This is a horrific and heartbreaking story, but it is just one of hundreds, no…thousands, of stories of the incredible injustice that people of colour have lived (and died) through in so-called “modern” history.
It’s April 22, 2020, the 50th anniversary of Earth Day.
Following an oil spill off the coast of California in 1969, which released 3 million gallons of oil into a sensitive coastline area killing thousands of seabirds and marine mammals, a group of activists and concerned citizens initiated that first Earth Day – a day which is now recognized by most nations across the globe.
With the COVID-19 outbreak has come the closure of our meeting spaces and the introduction of strong social distancing measures, and the past few weeks have seen us move into a life that includes a lot less physical interaction with each other. As physical beings, the gifts of our senses are the primary ones through which most of us experience the world, and much of our days are filled with connecting to other people through our touch and our gaze, our close conversation, and our shared physical reality.
The space left by the loss of our daily physical interactions is leading us into interesting new territory, as what I am noticing in myself, and am predicting for other people in the coming days and weeks, is an increase in the use of our extra-sensory abilities.
Most of us are aware of the physical structures on which our lives are built. The homes we live in, the landscapes that surround us, the bodies that we inhabit. We usually also notice the substance that we create with our minds, and how what we think and imagine can often feel more real than what surrounds us in the material plane. The substance of the creations of our bodies and minds, the forms that surround us both literally and in our imaginations, make up the stage on which we play out our lives. Each day we perform an entire play, and in each moment, every line that we utter and prop that we grab – all these things that we “do” – seem to matter. If to no one else then at least to ourselves.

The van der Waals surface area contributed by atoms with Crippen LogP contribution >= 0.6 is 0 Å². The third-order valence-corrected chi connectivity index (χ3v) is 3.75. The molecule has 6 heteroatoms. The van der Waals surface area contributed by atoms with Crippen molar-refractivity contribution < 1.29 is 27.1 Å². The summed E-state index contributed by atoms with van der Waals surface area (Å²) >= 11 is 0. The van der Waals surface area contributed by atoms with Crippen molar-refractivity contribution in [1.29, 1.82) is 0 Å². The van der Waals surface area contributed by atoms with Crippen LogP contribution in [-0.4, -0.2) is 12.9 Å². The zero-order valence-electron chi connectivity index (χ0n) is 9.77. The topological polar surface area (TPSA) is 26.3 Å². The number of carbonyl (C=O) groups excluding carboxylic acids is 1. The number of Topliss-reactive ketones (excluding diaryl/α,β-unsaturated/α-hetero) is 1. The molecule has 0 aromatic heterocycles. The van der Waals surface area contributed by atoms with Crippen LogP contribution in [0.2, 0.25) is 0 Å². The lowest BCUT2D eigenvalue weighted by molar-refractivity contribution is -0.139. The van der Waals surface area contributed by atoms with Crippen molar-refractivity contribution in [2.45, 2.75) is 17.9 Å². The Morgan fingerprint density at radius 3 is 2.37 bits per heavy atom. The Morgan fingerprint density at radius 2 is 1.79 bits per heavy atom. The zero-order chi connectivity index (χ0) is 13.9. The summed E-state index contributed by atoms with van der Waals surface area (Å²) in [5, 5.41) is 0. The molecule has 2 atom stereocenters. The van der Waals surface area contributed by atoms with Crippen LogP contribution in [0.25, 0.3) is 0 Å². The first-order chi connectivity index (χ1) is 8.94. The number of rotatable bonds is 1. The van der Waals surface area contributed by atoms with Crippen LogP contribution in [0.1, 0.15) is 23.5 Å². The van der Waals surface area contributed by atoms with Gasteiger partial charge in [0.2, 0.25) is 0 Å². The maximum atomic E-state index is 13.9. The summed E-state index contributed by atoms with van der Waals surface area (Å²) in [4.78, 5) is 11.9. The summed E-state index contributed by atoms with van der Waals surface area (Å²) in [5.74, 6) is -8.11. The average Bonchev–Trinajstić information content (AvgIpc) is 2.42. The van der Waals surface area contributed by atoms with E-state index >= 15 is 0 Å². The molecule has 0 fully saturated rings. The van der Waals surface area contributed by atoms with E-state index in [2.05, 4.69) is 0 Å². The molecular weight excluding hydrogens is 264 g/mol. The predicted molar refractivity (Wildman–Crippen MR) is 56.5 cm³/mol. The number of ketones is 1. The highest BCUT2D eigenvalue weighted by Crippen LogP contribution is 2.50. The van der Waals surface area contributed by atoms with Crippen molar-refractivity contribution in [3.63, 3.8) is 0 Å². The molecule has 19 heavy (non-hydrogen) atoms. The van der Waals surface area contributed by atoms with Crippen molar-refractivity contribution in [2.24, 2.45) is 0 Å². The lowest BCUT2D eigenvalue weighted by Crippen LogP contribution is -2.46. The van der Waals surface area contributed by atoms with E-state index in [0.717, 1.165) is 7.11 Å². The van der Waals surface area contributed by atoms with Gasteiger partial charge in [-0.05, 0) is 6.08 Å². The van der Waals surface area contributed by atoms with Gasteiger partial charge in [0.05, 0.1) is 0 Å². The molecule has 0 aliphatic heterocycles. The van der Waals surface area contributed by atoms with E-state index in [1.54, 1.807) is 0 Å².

But once the play is over…what then? Yes, that day may have included much productivity. Boxes ticked, jobs completed. House cleaned, homework done, bills paid, holiday planned. Structure added or organized within the physical form of our lives. A good day’s work.
For many people, the new year is an opportunity to reflect on where they have been, where they are at, and where they want to go. New year’s resolutions are thrown about, and some of them land and take root, and some of them don’t, and maybe we make them again the next year, or maybe we don’t.
Like most people, I certainly participate in this activity, as reflection is a very important part of properly digesting the experiences of life and making the most of the learning gained. The learning is a big part of what helps us progress along our path.